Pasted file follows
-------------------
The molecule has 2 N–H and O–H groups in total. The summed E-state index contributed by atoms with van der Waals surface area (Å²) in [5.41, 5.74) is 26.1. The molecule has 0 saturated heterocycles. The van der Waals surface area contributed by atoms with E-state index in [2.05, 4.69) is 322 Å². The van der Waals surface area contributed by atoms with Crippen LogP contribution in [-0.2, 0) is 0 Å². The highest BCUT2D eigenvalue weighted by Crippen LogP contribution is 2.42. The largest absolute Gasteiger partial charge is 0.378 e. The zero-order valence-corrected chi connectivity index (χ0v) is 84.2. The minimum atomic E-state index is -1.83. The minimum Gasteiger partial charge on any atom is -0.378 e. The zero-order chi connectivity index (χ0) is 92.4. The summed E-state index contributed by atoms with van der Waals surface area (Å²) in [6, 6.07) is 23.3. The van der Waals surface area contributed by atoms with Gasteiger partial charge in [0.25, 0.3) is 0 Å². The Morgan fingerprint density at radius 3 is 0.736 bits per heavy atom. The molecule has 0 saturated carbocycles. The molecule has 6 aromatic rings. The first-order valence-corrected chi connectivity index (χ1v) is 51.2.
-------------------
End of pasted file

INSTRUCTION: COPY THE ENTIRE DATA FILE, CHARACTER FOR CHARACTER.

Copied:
The molecule has 2 N–H and O–H groups in total. The summed E-state index contributed by atoms with van der Waals surface area (Å²) in [5.41, 5.74) is 26.1. The molecule has 0 saturated heterocycles. The van der Waals surface area contributed by atoms with E-state index in [2.05, 4.69) is 322 Å². The van der Waals surface area contributed by atoms with Crippen LogP contribution in [-0.2, 0) is 0 Å². The highest BCUT2D eigenvalue weighted by Crippen LogP contribution is 2.42. The largest absolute Gasteiger partial charge is 0.378 e. The zero-order valence-corrected chi connectivity index (χ0v) is 84.2. The minimum atomic E-state index is -1.83. The minimum Gasteiger partial charge on any atom is -0.378 e. The zero-order chi connectivity index (χ0) is 92.4. The summed E-state index contributed by atoms with van der Waals surface area (Å²) in [6, 6.07) is 23.3. The van der Waals surface area contributed by atoms with Gasteiger partial charge in [0.25, 0.3) is 0 Å². The Morgan fingerprint density at radius 3 is 0.736 bits per heavy atom. The molecule has 0 saturated carbocycles. The molecule has 6 aromatic rings. The first-order valence-corrected chi connectivity index (χ1v) is 51.2.